Michele Iverson, Nadav Kander, Ansel Adams, Bill Cunningham: Daily Photo Feed 12/20

Posted by David Ozanich — 20 Dec 2010


  • Kurt Anderson's Studio 360, a fine and wonderful radio show, interviewed photographer Michele Iverson. "But she's not your average street photographer. At night she sits in her car and watches the warm glowing windows of strangers' homes, waiting for the perfect shot." Listen below and click here to see some examples of her work, like shot above, "Night Surveillance Series," Untitled no. 63. Pasadena, CA, 1996.

  • Speaking of radio, the BBC's arts and culture show, The Strand, featured an interview this weekend with famed photographer Nadav Kander.

    Taken over a three-year period, Kander's Yangtze River photographs speak of a China in the process of radical change, and of man's futility and subjugation of the natural world in the pursuit of development. Now the object of an exhibition entitled "Yangtze, the Long River", at the M97 gallery in Shanghai until the 31st of December, the pictures were also imbued with his own personal emotions, as he explains to Harriett Gilbert.
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  • The curious case of the "lost" Ansel Adams pictures continues with a new twist. Rick Norsigian, the man who found a box of glass plate negatives at a garage sale, has filed a countersuit against Ansel Adams Publishing Rights Trust in federal court:

    Mr. Norsigian argues in his countersuit that the trust slandered him and engaged in a civil conspiracy. The slander case arises from comments made by William Turnage, the managing trustee, who told CNN that the authentication effort was the work of "a bunch of crooks" and likened it to the "big lie" technique of the Nazi propaganda minister, Joseph Goebbels.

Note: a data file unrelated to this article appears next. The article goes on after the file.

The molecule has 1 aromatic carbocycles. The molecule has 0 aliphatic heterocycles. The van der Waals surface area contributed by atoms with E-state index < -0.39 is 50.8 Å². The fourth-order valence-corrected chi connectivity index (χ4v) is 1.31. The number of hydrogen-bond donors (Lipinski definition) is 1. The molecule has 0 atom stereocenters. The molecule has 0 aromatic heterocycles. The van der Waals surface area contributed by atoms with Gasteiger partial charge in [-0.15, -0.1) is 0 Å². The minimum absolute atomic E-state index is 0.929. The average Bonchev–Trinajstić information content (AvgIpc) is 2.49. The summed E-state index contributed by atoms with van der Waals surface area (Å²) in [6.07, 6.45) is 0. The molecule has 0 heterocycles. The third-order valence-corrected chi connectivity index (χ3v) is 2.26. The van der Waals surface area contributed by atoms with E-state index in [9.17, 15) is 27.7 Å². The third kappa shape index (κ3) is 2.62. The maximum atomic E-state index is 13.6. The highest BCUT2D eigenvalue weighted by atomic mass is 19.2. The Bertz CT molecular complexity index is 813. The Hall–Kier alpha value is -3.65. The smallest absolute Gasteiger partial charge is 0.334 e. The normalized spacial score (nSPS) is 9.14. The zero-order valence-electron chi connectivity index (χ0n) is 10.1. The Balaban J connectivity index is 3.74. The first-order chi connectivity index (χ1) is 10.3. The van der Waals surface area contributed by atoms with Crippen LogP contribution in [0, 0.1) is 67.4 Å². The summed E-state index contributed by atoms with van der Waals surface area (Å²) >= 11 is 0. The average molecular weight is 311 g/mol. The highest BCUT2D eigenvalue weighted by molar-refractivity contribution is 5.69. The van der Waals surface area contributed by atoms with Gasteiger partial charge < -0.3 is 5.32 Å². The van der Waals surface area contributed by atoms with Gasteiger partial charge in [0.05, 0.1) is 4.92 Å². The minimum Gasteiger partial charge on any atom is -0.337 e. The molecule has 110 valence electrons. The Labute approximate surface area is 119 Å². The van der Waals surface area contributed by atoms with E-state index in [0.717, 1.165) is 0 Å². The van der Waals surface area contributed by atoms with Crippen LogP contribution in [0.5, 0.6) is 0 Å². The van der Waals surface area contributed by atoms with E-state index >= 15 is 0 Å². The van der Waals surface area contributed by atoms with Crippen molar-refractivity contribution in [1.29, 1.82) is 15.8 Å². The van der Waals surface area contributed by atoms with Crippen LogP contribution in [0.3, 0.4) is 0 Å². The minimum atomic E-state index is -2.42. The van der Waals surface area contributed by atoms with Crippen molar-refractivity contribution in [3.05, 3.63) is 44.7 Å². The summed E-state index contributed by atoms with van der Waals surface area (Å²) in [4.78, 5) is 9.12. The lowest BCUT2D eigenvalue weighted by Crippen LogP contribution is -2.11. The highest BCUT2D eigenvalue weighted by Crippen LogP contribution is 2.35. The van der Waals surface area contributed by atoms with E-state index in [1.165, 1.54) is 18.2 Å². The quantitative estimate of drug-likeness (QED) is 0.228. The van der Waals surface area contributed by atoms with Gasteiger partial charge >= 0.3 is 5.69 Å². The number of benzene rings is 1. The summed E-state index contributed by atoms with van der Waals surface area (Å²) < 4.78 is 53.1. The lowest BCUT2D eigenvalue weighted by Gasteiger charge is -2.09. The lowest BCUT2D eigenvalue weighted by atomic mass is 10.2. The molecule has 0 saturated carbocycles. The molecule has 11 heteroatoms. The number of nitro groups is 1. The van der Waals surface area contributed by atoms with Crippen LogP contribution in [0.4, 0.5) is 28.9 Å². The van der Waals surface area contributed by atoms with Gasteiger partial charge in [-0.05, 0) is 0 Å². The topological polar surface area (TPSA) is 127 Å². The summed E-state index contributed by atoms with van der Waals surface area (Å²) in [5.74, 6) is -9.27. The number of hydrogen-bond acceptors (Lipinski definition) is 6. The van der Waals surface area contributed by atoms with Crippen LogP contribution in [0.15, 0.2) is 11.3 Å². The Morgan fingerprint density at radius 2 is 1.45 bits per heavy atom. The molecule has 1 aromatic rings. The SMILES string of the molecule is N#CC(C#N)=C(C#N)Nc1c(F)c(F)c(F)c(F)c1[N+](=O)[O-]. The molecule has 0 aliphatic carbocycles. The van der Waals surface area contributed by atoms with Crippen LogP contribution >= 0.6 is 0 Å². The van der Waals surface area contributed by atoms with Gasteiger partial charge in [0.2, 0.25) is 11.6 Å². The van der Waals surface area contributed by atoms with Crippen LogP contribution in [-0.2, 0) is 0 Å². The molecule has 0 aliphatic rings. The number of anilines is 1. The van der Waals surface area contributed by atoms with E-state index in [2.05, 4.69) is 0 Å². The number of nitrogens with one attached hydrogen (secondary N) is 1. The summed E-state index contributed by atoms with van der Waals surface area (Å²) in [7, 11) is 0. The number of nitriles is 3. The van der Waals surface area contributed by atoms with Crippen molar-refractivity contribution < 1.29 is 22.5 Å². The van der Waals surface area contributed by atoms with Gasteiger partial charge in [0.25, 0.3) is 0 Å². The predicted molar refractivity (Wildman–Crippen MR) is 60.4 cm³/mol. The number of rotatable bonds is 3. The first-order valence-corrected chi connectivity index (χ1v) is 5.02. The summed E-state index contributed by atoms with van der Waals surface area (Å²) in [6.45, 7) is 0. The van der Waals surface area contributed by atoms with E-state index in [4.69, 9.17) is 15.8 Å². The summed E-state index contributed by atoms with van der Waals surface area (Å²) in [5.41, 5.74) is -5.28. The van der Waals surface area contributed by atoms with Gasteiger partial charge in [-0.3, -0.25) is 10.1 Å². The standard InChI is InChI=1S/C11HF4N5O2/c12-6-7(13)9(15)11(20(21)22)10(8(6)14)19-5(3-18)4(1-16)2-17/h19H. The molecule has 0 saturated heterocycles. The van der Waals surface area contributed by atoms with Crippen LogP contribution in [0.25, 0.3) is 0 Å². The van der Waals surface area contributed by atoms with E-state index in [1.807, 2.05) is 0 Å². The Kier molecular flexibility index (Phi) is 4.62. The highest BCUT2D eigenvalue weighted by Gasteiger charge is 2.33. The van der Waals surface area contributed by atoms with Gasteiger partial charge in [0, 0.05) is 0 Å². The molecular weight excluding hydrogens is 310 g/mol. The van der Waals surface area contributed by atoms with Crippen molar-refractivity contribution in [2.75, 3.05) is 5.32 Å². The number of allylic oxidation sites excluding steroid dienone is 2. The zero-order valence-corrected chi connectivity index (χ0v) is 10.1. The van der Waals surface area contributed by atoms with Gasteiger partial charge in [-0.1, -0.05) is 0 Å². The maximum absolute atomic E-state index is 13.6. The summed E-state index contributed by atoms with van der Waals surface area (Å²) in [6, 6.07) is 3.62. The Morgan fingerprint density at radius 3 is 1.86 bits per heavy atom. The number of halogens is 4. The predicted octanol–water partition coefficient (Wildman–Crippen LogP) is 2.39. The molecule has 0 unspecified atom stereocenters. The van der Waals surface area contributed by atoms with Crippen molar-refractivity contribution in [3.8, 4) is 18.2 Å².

• The National Gallery of Canada is supporting artist and photographer AA Bronson in his quest to have his photograph of his lover's corpse removed from the Smithsonian's "Hide/Seek" show after another work was censored for being "anti-Christian." More from the Arts Beat blog.
  • Tonight there will be a complete lunar eclipse visible to everyone in North America. Of particular note, this will be the first time it's occurred on the Winter Solstice since 1638.
  • Any regular reader of this column knows I adore New York Times street photographer Bill Cunningham. They're finally letting me embed his deliciously narrated street-style fashion slideshows here. I will celebrate by doing just that. This week the subject is Santa and black.

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